There have been a lot of charges and counter-charges of fuzzy math out there. I’ve probably already said more than I should about the CBO and interpretations of their work. As important as defending the CBO is (and it is), it just isn’t that interesting to me. I don’t like to fight or repeat myself.
Actually, I mostly find the CBO scoring argument sad. There really is no hope for progress of any kind if we can’t even agree to abide by the budget scoring of a non-partisan office. If you don’t think that office is operating in good faith or don’t like the rules by which it operates, then that’s where the debate should be. Tell me some other way to score bills that everyone will agree to and abide by. Better, tell it to your colleagues across the aisle. Figure out the rules. AND THEN STICK BY THEM AND STOP WHINING WHEN THE BALL BOUNCES THE OTHER WAY!!!
I am not impressed with selective second guessing of the work produced by an office so established. I don’t want to hear it from Republicans. I don’t want to hear it from Democrats. I don’t want to hear it from the Tea Party. If my own mother said such things I’d have some firm words with her (respectfully, kindly, but firm). And I love my mother!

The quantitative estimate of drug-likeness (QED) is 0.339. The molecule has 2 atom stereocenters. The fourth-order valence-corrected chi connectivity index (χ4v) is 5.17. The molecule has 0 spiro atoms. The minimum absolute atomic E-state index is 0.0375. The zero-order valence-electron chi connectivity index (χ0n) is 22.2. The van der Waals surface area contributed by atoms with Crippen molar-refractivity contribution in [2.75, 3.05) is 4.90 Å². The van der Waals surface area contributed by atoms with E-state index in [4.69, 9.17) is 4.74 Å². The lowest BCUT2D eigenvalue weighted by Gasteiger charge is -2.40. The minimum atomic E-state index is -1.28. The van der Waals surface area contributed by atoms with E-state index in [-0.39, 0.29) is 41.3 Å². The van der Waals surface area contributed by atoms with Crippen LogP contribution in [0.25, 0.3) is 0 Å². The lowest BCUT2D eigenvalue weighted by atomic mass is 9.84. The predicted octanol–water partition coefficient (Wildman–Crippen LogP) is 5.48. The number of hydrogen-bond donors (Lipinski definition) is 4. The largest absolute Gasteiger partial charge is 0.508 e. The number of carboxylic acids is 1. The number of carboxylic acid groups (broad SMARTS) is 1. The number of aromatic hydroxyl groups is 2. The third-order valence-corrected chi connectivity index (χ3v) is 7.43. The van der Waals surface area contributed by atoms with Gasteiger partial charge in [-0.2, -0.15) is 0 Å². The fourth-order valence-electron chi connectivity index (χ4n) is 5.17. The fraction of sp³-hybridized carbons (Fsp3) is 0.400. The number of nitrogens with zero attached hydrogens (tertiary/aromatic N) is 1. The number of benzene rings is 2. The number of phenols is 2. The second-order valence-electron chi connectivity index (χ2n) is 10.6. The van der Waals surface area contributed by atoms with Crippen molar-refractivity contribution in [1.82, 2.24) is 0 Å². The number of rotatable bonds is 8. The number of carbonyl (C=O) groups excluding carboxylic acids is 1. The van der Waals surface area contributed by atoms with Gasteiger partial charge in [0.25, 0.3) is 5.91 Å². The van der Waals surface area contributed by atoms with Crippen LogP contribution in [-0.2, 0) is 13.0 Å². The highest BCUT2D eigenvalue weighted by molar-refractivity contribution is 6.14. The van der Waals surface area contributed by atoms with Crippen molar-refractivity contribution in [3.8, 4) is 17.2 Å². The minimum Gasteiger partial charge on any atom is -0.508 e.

Like Jon Cohn, I may sound upset. I am, but only because I care. I don’t want to be upset by one party or the other. I don’t enjoy it. I don’t get a rush. It’s not why I pay attention to politics. I would love nothing better than to see everyone settle down and get to work–good faith, honest, hard work–addressing the problems of this nation, including health care coverage, cost, and quality. I don’t expect we’ll agree on solutions or even what the problems are. But I damn well expect we’ll honor the outcomes of the process we’ve agreed to follow. If we can’t do that, we don’t have a government. We have a bunch of children. I don’t put my children in charge of anything nearly as important as the nation’s health care system. Nor should you.
One more thing, Cohn wrote, “This relentless effort to discredit the Affordable Care Act’s budgeting has been the equivalent of a full employment for folks like Austin, Ezra, and me. For that, I guess, I’m grateful.”
I’m not. It may keep me preoccupied, but I don’t get paid for this. I do it because I care. I want people to understand. I want to be part of the solution. I do love this country, almost as much as my own mother. For country and mom, I pledge not to bash the CBO or to second guess their estimates. Care to join me?
UPDATE: By the way, it is for the very reasons I expressed above that I stuck to the CBO’s estimates in my recent KHN column. There’s just no need to go further. The CBO has provided ample grist for the debate on what matters.